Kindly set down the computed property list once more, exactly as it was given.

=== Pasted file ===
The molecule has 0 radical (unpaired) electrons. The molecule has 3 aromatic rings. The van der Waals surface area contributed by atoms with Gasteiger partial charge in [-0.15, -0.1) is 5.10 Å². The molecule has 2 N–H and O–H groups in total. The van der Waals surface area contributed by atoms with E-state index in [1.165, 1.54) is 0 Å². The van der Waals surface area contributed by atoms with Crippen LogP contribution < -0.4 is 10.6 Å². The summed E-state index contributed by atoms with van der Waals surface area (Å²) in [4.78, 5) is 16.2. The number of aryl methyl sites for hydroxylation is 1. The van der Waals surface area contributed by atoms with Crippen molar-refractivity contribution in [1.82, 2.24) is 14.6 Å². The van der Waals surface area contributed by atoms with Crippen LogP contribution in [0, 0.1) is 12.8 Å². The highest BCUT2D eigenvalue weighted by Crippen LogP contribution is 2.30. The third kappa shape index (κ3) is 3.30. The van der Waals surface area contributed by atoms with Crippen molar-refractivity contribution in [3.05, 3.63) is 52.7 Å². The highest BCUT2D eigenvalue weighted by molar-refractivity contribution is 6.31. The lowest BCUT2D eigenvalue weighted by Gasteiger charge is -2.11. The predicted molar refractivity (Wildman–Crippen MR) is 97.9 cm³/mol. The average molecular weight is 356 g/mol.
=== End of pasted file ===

The molecule has 0 radical (unpaired) electrons. The molecule has 3 aromatic rings. The van der Waals surface area contributed by atoms with Gasteiger partial charge in [-0.15, -0.1) is 5.10 Å². The molecule has 2 N–H and O–H groups in total. The van der Waals surface area contributed by atoms with E-state index in [1.165, 1.54) is 0 Å². The van der Waals surface area contributed by atoms with Crippen LogP contribution < -0.4 is 10.6 Å². The summed E-state index contributed by atoms with van der Waals surface area (Å²) in [4.78, 5) is 16.2. The number of aryl methyl sites for hydroxylation is 1. The van der Waals surface area contributed by atoms with Crippen molar-refractivity contribution in [1.82, 2.24) is 14.6 Å². The van der Waals surface area contributed by atoms with Crippen LogP contribution in [0, 0.1) is 12.8 Å². The highest BCUT2D eigenvalue weighted by Crippen LogP contribution is 2.30. The third kappa shape index (κ3) is 3.30. The van der Waals surface area contributed by atoms with Crippen molar-refractivity contribution in [3.05, 3.63) is 52.7 Å². The highest BCUT2D eigenvalue weighted by molar-refractivity contribution is 6.31. The lowest BCUT2D eigenvalue weighted by Gasteiger charge is -2.11. The predicted molar refractivity (Wildman–Crippen MR) is 97.9 cm³/mol. The average molecular weight is 356 g/mol.